7. Shifts in market demographics - As segments of the population age or their composition changes, their demands also change. Because segments are not equally distributed – that is, there are not a consistent number of people in every age category – larger segments have a more noticeable impact on demand. The baby boomers are an excellent example of this.
  8. Distribution of income - For example, if the rich get richer, and the poor get poorer, demand for luxury goods could increase.

Supply Curve Shifts
Factors that would cause a shift in the supply curve include:

  1. Cost - An increase in crude oil costs for a plastic manufacturer would shift the supply curve up and to the left. Changes in technology can dramatically decrease costs.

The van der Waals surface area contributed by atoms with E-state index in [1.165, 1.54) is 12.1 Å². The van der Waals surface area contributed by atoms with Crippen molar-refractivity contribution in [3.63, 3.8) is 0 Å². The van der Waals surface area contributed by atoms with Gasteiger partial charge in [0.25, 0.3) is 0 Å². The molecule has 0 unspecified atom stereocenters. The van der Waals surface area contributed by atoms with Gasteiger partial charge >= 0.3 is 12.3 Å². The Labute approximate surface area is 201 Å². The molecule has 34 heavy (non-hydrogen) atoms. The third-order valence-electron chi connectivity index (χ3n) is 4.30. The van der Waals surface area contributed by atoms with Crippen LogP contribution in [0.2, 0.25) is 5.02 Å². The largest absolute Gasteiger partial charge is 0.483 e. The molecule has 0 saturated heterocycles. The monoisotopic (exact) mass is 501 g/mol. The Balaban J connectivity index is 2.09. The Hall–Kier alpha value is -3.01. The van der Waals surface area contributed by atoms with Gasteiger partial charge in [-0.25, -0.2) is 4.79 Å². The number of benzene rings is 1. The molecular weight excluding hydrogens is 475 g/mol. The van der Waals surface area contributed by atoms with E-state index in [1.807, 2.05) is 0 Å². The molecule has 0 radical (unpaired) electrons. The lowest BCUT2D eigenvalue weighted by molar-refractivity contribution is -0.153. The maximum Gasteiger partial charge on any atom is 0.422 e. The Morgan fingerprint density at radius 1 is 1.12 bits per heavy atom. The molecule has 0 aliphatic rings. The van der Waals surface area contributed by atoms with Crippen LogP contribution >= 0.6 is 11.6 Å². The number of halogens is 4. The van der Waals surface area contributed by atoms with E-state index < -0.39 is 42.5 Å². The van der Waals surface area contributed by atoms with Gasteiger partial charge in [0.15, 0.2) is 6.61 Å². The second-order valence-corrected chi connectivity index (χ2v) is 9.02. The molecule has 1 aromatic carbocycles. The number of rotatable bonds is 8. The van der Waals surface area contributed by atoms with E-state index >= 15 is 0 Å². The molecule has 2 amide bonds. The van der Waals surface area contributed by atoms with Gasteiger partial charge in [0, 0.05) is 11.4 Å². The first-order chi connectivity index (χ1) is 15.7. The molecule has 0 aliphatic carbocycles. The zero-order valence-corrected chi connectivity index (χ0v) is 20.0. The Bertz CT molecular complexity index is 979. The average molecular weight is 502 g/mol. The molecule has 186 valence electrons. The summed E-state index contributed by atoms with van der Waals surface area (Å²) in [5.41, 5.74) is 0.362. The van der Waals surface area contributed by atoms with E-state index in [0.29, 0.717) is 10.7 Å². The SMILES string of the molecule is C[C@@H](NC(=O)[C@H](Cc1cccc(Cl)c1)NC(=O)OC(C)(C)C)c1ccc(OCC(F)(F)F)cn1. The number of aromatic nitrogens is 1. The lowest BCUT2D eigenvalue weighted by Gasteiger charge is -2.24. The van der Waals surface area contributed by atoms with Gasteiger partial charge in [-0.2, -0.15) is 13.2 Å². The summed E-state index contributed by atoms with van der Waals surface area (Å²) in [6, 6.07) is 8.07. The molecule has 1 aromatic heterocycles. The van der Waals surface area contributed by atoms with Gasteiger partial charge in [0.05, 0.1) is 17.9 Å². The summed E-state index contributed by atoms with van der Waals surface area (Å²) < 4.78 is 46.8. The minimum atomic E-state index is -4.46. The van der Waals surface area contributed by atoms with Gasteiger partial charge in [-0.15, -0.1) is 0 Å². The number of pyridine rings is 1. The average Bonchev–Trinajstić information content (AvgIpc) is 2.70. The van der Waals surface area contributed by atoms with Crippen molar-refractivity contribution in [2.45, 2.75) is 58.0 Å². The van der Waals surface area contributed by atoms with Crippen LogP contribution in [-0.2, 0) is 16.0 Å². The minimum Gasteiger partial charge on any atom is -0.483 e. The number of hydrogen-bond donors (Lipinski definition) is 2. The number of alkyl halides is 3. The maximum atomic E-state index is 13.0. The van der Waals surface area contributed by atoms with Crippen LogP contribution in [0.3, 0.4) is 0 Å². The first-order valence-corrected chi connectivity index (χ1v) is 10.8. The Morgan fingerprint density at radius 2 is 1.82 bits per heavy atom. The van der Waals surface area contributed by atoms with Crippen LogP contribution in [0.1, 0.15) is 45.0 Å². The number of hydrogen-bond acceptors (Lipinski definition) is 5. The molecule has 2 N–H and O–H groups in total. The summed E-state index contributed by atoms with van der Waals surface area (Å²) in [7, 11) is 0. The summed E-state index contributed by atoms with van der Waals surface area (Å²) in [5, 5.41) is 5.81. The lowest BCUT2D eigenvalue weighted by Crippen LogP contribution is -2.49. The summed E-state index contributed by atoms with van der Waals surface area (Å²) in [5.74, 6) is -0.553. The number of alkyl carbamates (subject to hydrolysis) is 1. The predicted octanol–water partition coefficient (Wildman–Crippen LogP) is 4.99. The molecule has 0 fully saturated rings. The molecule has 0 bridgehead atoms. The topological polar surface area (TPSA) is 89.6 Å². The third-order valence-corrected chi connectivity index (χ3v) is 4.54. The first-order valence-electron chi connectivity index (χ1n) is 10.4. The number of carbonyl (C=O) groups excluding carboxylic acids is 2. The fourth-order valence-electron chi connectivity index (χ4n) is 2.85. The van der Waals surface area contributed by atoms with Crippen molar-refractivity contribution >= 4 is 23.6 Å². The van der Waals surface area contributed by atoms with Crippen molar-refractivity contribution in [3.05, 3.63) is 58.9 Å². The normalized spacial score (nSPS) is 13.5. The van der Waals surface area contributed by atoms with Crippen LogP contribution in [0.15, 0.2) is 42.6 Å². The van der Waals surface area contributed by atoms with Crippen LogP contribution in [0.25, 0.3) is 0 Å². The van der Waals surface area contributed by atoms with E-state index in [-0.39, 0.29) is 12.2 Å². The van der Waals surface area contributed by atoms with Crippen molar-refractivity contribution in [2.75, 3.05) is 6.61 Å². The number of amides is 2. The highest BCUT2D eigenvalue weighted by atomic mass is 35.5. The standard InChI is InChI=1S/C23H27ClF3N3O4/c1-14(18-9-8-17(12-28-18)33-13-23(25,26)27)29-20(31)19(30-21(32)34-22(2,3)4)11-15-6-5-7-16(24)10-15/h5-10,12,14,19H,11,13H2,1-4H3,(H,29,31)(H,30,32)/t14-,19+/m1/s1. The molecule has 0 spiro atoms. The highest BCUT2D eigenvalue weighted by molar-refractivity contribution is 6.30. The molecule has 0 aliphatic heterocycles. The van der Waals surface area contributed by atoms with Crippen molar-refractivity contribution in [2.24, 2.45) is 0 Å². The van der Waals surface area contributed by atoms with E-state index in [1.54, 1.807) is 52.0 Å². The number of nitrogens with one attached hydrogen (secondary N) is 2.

2. Government tax policy - Increases in business taxes will cause the supply curve to shift up and to the left. A government subsidy to producers will cause more supply to be available - the supply curve will shift down and to the right.
  3. Weather/climate - Changes in weather and/or climate will especially influence agricultural product supply.
  4. Prices of substitute products - If farmers can grow wheat instead of corn, and the price of wheat goes up, then the supply curve for corn will shift up and to the left as more farmers switch from corn to wheat.
  5. Number of producers - As the number of firms/individuals producing a product increases, we would expect more supply to be available.

Short- and Long-Run Market Equilibrium